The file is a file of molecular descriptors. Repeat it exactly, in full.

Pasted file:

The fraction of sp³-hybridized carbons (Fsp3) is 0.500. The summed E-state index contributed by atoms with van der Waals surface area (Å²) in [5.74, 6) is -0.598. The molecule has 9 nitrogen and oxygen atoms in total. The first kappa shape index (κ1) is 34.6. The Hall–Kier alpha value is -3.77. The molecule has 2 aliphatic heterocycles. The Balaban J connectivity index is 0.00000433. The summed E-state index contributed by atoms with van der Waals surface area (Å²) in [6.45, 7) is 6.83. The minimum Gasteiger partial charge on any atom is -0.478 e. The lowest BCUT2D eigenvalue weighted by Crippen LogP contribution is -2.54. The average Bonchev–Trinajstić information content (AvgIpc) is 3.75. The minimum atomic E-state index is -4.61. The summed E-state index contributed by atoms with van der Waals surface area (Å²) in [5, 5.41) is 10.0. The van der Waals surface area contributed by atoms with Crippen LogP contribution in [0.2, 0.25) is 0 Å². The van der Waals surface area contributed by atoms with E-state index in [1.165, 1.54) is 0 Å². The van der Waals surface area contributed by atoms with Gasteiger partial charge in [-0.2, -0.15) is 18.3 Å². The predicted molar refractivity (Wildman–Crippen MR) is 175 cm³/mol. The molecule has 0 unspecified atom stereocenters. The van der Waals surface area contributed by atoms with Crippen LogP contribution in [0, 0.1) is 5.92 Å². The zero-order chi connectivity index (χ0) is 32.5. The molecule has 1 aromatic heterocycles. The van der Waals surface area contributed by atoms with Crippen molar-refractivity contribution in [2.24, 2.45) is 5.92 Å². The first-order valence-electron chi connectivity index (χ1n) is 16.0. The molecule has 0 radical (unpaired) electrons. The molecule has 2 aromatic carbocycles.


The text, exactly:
The fraction of sp³-hybridized carbons (Fsp3) is 0.500. The summed E-state index contributed by atoms with van der Waals surface area (Å²) in [5.74, 6) is -0.598. The molecule has 9 nitrogen and oxygen atoms in total. The first kappa shape index (κ1) is 34.6. The Hall–Kier alpha value is -3.77. The molecule has 2 aliphatic heterocycles. The Balaban J connectivity index is 0.00000433. The summed E-state index contributed by atoms with van der Waals surface area (Å²) in [6.45, 7) is 6.83. The minimum Gasteiger partial charge on any atom is -0.478 e. The lowest BCUT2D eigenvalue weighted by Crippen LogP contribution is -2.54. The average Bonchev–Trinajstić information content (AvgIpc) is 3.75. The minimum atomic E-state index is -4.61. The summed E-state index contributed by atoms with van der Waals surface area (Å²) in [5, 5.41) is 10.0. The van der Waals surface area contributed by atoms with Crippen LogP contribution in [0.2, 0.25) is 0 Å². The van der Waals surface area contributed by atoms with E-state index in [1.165, 1.54) is 0 Å². The van der Waals surface area contributed by atoms with Gasteiger partial charge in [-0.2, -0.15) is 18.3 Å². The predicted molar refractivity (Wildman–Crippen MR) is 175 cm³/mol. The molecule has 0 unspecified atom stereocenters. The van der Waals surface area contributed by atoms with Crippen LogP contribution in [0, 0.1) is 5.92 Å². The zero-order chi connectivity index (χ0) is 32.5. The molecule has 1 aromatic heterocycles. The van der Waals surface area contributed by atoms with Crippen molar-refractivity contribution in [2.24, 2.45) is 5.92 Å². The first-order valence-electron chi connectivity index (χ1n) is 16.0. The molecule has 0 radical (unpaired) electrons. The molecule has 2 aromatic carbocycles.